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Juneteenth Both A Celebration And Reflection Of Road To Ending Racism, Boston NAACP President Says04:15


On this day in 1865, Union soldiers arrived in Texas — the most remote slave state in the country — to deliver the news that the Civil War was over and the enslaved people there were officially free.

That day is now popularly known as Juneteenth, one of the oldest commemorations of emancipation from slavery in the United States.

This year's remembrance takes place amid nationwide protests over racism and police brutality, increasing calls for Juneteenth to become an official national holiday.

Tanisha Sullivan, President of the NAACP in Boston, joined WBUR's Morning Edition to talk about what Juneteenth means to Black Americans, especially during these new reckonings about race in America.

Here are highlights from the interview, lightly edited for clarity.

Interview Highlights

On the importance of Juneteenth

Juneteenth has always marked, for many in the Black community, both celebration and memorial. The legal shackles of slavery may have been released in 1863, but the systemic shackles of slavery remain. And so it is our hope, certainly here in the Commonwealth and in the city of Boston, that in the next 30 to 45 days we may see some meaningful progress to really move us closer to true freedom for all people.

On battling racism through reform

This is not about police officers or law enforcement only. This is about systemic racism. And that shows up in our education system. It shows up in our economic structures here in the Commonwealth, here in the city of Boston. We have some of the deepest, astronomic wealth gaps in the country. Less than one percent of city contracts have been awarded to businesses of color. Look, you don't get those numbers unless you are intentionally trying to keep people from getting contracts or if there is a very deep structural problem or systemic problem with your process.

On Boston's current reckoning with race

Systemic racism really does require us to get to the soul of our city, the soul of our culture, and wrestle with it and be uncomfortable with it. We have scratched the surface when it comes to race and racism. We have not engaged in the uncomfortable conversations that are necessary for us to truly transform our relationship with race and racism. Sometimes we use as a shield our history and we say, oh, our history is, you know, has been so difficult when it comes to race and racism in this city. It's hard for us to overcome. Again, I think that that's a shield and we need to take the shield down.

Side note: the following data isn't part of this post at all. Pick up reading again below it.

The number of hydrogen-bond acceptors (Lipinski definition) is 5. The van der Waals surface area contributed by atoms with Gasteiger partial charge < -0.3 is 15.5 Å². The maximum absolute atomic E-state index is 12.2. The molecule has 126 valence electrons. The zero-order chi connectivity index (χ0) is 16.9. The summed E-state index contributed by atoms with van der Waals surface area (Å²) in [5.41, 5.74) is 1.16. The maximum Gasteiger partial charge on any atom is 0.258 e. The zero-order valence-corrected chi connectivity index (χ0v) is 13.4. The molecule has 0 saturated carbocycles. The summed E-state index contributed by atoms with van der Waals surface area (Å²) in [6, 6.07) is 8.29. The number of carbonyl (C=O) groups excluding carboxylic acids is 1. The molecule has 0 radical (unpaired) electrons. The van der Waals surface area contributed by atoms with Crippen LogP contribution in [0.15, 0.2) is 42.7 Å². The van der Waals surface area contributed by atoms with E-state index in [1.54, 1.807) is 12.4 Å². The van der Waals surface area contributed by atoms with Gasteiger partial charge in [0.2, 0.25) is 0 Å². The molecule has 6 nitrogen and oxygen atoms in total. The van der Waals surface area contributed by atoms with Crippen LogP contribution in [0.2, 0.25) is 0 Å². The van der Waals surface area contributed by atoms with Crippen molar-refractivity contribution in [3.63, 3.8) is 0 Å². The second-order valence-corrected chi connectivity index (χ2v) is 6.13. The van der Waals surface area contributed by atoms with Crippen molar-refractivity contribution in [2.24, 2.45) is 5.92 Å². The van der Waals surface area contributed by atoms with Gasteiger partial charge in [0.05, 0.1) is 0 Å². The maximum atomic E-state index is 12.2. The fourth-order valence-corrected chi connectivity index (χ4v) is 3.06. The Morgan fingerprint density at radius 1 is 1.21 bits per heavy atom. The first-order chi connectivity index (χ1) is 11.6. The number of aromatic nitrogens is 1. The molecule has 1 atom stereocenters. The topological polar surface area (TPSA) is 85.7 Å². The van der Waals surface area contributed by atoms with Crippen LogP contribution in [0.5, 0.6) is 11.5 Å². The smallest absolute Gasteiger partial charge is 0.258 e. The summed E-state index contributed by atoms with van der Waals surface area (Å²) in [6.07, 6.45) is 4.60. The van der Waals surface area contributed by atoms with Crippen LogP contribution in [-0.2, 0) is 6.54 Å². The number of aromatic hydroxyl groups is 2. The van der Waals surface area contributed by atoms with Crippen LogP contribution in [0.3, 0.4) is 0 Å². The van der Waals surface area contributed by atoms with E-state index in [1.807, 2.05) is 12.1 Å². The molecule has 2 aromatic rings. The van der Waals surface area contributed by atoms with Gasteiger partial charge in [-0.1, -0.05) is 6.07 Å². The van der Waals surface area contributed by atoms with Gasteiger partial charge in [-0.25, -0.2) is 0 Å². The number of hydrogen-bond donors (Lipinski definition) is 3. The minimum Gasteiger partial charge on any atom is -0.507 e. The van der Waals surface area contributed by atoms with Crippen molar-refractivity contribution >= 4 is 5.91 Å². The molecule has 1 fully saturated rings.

On George Floyd's death sparking the movement

For the very first time, the world saw from multiple angles in broad daylight in front of witnesses, the brutal murder of a man in such graphic detail that any human who seen the video can not be the same. After seeing that people from every end of the ideological spectrum are seeing or saw the humanity in George Floyd, the humanity in Black people across this country and have become determined to be part of the solution.

On how to keep the movement sustained

My plea is that each of us identifies something that we are deeply passionate about, some area that we're deeply passionate about, and, within that area of focus, doing what we can do to help ensure that there is truly racial equity. So if that is, you know, so if you are someone who is deeply passionate about the environment, for example, systemic racism is deeply rooted in our quest for climate justice and environmental justice. You know, when we think about housing patterns, when we think about transportation equity, find what you're passionate about. Pick up the phone. Use your power and influence to call an elected official or CEO of an organization or chair of the board and let them know how important this issue is. Every little bit counts in this fight. What's most important is that you know, that you realize this is not a special interest. You know, racial justice is not about a special interest. Racial justice is about humanity.

On Juneteenth being recognized as a holiday

Absolutely. Slavery in this country is one of our stains. We should all across this country celebrate the day when enslaved Black people in Galveston, Texas, finally got the message, two-plus years after the Emancipation Proclamation, that slavery had been abolished. We should all celebrate that because it marks a turning point for us. Certainly, still more work to be done. But I am hopeful that our nation will embrace Juneteenth as our collective holiday and will join the Black community in not only celebrating it but also memorializing it in recognition of the work that lies ahead.

This segment aired on June 19, 2020.


Deborah Becker Twitter Host/Reporter
Deborah Becker is a senior correspondent and host at WBUR. Her reporting focuses on mental health, criminal justice and education.


Khari Thompson Twitter Field Producer, Morning Edition
Khari Thompson is the field producer for WBUR's Morning Edition.


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